Many people now have central heating systems installed at home where a centrally located boiler heats water which is pumped to radiators located in each room. If we have a new central heating system the likelihood is that it will be controlled by a programmable timer and thermostat, however even if you have all the latest electronic gadgets controlling when your heating comes on and off the system still might not work correctly if the system is not balanced.
You might notice a problem with an unbalanced system if some of the radiators heat up quickly but others don’t heat up at all or take a long time before they reach maximum heat. In any water fed system the water will take the easiest route through the system so if a couple of the radiators are located far away from the pump or are fed using microbore piping the hot water may ‘choose’ to flow through other radiators first, meaning some radiators will take a little longer than others to warm up. There is something that can be done to balance the system however.
Radiator balancing used to be done as a matter of course when central heating systems were installed but since TRVs were introduced the practice has sadly waned. But balancing a system should be done with or without thermostatic valves and this is the only way your central heating will work effectively.
Balancing is achieved at each radiator by adjusting the ‘lockshield’ valve at the opposite end of the radiator to the TRV. Basically when you adjust this valve you are adjusting the water flow rate through the radiator. This means that if the hot water is flowing through the radiator too quickly (seen if the radiator gets hot very quickly) the flow can be restricted by turning this valve.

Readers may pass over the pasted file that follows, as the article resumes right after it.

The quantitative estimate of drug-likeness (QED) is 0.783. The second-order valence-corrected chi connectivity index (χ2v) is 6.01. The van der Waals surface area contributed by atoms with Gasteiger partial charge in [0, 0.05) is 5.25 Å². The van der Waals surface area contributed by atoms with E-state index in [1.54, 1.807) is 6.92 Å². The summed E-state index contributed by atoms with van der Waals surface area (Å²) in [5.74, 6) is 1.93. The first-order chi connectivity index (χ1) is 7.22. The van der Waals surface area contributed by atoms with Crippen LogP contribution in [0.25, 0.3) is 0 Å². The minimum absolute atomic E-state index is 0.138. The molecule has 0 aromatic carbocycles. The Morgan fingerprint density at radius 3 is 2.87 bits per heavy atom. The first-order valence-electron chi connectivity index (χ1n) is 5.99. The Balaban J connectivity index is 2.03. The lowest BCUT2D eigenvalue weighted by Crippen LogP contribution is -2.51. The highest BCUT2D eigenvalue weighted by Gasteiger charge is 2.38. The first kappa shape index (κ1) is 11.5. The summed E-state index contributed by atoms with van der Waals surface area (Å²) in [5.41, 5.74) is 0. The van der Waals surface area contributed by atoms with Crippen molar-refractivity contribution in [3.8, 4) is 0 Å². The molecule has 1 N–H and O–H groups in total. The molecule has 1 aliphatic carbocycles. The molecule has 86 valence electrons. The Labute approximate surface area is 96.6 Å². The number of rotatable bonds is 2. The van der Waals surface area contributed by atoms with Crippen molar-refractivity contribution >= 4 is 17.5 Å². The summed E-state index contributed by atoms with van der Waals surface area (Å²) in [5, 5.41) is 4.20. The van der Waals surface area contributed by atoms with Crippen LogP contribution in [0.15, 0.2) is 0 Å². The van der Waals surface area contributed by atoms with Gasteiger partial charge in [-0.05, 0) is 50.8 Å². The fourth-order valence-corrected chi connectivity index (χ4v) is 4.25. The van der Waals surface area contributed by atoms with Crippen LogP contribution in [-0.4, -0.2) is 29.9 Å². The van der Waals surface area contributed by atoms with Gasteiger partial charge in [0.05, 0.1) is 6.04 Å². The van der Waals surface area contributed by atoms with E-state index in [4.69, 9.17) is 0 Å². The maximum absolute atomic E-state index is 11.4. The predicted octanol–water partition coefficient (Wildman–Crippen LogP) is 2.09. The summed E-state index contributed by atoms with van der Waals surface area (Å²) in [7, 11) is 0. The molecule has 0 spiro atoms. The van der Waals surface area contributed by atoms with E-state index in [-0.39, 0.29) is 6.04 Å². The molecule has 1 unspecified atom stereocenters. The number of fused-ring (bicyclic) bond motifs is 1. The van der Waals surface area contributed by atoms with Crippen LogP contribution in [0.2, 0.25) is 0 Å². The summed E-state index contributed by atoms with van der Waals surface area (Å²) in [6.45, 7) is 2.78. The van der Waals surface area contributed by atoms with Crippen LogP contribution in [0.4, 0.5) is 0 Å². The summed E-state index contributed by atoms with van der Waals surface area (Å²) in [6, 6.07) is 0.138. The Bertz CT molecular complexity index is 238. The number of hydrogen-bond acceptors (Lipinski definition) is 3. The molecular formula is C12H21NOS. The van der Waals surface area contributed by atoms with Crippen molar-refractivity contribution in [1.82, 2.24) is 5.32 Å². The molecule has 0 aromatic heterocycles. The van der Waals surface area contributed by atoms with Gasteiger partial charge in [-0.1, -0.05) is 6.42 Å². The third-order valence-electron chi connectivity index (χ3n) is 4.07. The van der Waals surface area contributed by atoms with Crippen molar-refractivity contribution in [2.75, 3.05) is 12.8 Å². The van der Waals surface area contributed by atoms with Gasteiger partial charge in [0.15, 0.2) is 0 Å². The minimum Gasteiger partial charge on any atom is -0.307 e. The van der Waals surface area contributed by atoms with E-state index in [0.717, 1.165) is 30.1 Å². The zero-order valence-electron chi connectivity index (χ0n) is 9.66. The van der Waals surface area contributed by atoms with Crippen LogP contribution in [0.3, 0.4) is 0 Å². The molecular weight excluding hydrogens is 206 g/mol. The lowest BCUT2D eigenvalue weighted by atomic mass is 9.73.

To balance the radiators a certain process has to be followed which is best done by a heating engineer. However if you are a competent DIYer you can try to balance the system yourself.
Balancing a central heating system
o Make sure the central heating is off
o Turn all the TRVs to fully open (highest heat)
o Take all plastic caps off the lockshield valves
o Start at the radiator nearest the boiler and turn the lockshield fully clockwise, to turn it off, then open it a quarter of a turn
o Go to the next radiator and turn the lockshield fully clockwise then turn the valve three-eighths of a turn
o Carry on this process, opening each lockshield slightly more than the next on the remaining radiators until you are at the radiator furthest away from the boiler – this should have the lockshield fully open.
o Turn on the boiler and pump and see how quickly each radiator heats up, if some heat up quicker than others adjust the radiator lockshield valves accordingly until each is balanced
o Replace the plastic covers on the valves
Guest blogger Christopher Jenkins wrote this article on behalf of http://www.aelheating.com/, Uk-based supplier of radiators.